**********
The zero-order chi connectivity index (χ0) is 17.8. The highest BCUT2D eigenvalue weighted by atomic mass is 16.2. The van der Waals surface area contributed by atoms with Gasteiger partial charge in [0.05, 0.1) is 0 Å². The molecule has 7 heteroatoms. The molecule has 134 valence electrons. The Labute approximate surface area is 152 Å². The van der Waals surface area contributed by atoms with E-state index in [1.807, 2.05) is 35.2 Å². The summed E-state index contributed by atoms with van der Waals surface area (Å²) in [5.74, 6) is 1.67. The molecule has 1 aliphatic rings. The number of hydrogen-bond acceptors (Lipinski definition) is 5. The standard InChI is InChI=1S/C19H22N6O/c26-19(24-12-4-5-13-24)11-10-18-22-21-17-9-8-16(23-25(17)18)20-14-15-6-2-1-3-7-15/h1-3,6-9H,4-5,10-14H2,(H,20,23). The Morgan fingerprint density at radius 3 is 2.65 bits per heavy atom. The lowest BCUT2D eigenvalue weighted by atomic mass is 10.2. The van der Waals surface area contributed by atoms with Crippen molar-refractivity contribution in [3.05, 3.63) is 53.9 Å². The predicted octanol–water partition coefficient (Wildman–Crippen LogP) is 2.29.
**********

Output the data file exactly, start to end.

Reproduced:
The zero-order chi connectivity index (χ0) is 17.8. The highest BCUT2D eigenvalue weighted by atomic mass is 16.2. The van der Waals surface area contributed by atoms with Gasteiger partial charge in [0.05, 0.1) is 0 Å². The molecule has 7 heteroatoms. The molecule has 134 valence electrons. The Labute approximate surface area is 152 Å². The van der Waals surface area contributed by atoms with E-state index in [1.807, 2.05) is 35.2 Å². The summed E-state index contributed by atoms with van der Waals surface area (Å²) in [5.74, 6) is 1.67. The molecule has 1 aliphatic rings. The number of hydrogen-bond acceptors (Lipinski definition) is 5. The standard InChI is InChI=1S/C19H22N6O/c26-19(24-12-4-5-13-24)11-10-18-22-21-17-9-8-16(23-25(17)18)20-14-15-6-2-1-3-7-15/h1-3,6-9H,4-5,10-14H2,(H,20,23). The Morgan fingerprint density at radius 3 is 2.65 bits per heavy atom. The lowest BCUT2D eigenvalue weighted by atomic mass is 10.2. The van der Waals surface area contributed by atoms with Crippen molar-refractivity contribution in [3.05, 3.63) is 53.9 Å². The predicted octanol–water partition coefficient (Wildman–Crippen LogP) is 2.29.